Ruling In Favor Of Koch And Other Polluters: In March, the Wisconsin Supreme Court, with Justice David Prosser voting with the majority, overturned the lower court decision allowing a public challenge to the permit giving Koch’s Georgia Pacific plants more leeway in dumping phosphorus into waterways.Fang does not properly describe the case. The link in Fang's paragraph makes clear that the ruling was not as to substantive pollution standards, but what type of procedures had to be followed by the Wisconsin Department of Natural Resources. The only defendant in the case was the DNR; Georgia-Pacific merely filed an amicus brief in support of DNR. Moreover, the case is available at the Supreme Court website, and in fact the court was not split on liberal/conservative lines. Five of the seven justices voted the way Prosser voted, and guess who was the lawyer arguing for the state against the environmental groups; none other than JoAnne Kloppenburg. Hey, maybe she's in on the conspiracy too.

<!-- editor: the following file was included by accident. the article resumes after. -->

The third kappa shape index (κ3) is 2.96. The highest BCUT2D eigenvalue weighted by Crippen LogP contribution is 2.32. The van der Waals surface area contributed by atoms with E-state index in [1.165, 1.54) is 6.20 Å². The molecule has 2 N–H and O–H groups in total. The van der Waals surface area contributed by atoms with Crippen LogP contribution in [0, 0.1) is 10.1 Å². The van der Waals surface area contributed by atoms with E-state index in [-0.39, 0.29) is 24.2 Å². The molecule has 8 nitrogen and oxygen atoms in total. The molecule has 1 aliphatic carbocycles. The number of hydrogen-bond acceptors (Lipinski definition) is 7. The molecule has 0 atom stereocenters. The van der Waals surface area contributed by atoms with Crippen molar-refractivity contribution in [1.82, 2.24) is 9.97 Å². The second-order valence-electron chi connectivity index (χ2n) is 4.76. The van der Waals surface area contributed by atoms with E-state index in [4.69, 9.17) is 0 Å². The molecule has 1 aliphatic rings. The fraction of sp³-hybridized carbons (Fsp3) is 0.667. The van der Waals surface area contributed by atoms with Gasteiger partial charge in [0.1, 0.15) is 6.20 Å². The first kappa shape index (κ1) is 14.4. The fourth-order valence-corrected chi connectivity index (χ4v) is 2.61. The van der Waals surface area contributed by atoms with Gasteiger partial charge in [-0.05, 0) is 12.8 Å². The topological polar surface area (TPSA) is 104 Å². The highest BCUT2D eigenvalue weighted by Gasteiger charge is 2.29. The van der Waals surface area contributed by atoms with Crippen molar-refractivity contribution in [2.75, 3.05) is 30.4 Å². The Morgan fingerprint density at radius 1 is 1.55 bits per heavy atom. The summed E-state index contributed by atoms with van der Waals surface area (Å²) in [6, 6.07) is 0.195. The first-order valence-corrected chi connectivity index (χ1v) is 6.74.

Last, Fang asserts that Walker is delaying new regulations to help Georgia-Pacific (bold in original, italics mine):